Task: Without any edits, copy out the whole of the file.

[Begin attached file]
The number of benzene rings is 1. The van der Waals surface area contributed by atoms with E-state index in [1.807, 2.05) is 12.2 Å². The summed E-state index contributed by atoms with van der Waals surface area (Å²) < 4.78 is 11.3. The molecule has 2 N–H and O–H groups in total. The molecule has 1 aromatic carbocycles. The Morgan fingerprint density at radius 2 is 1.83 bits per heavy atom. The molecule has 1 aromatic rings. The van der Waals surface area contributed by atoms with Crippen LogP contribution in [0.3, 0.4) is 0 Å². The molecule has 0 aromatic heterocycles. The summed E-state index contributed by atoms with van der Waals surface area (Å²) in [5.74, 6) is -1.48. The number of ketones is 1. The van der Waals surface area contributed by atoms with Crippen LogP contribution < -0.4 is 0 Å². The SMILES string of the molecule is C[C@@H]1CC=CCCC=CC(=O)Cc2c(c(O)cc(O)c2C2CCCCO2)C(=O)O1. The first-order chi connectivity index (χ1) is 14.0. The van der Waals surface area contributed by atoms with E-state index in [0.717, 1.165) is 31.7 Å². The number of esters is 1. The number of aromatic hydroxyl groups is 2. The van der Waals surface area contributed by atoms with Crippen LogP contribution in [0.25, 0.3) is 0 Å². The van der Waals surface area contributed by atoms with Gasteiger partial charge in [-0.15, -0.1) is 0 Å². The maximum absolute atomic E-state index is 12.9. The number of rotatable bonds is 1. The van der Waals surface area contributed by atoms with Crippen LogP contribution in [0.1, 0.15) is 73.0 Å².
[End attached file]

The number of benzene rings is 1. The van der Waals surface area contributed by atoms with E-state index in [1.807, 2.05) is 12.2 Å². The summed E-state index contributed by atoms with van der Waals surface area (Å²) < 4.78 is 11.3. The molecule has 2 N–H and O–H groups in total. The molecule has 1 aromatic carbocycles. The Morgan fingerprint density at radius 2 is 1.83 bits per heavy atom. The molecule has 1 aromatic rings. The van der Waals surface area contributed by atoms with Crippen LogP contribution in [0.3, 0.4) is 0 Å². The molecule has 0 aromatic heterocycles. The summed E-state index contributed by atoms with van der Waals surface area (Å²) in [5.74, 6) is -1.48. The number of ketones is 1. The van der Waals surface area contributed by atoms with Crippen LogP contribution < -0.4 is 0 Å². The SMILES string of the molecule is C[C@@H]1CC=CCCC=CC(=O)Cc2c(c(O)cc(O)c2C2CCCCO2)C(=O)O1. The first-order chi connectivity index (χ1) is 14.0. The van der Waals surface area contributed by atoms with E-state index in [0.717, 1.165) is 31.7 Å². The number of esters is 1. The number of aromatic hydroxyl groups is 2. The van der Waals surface area contributed by atoms with Crippen LogP contribution in [0.25, 0.3) is 0 Å². The van der Waals surface area contributed by atoms with Gasteiger partial charge in [-0.15, -0.1) is 0 Å². The maximum absolute atomic E-state index is 12.9. The number of rotatable bonds is 1. The van der Waals surface area contributed by atoms with Crippen LogP contribution in [0.1, 0.15) is 73.0 Å².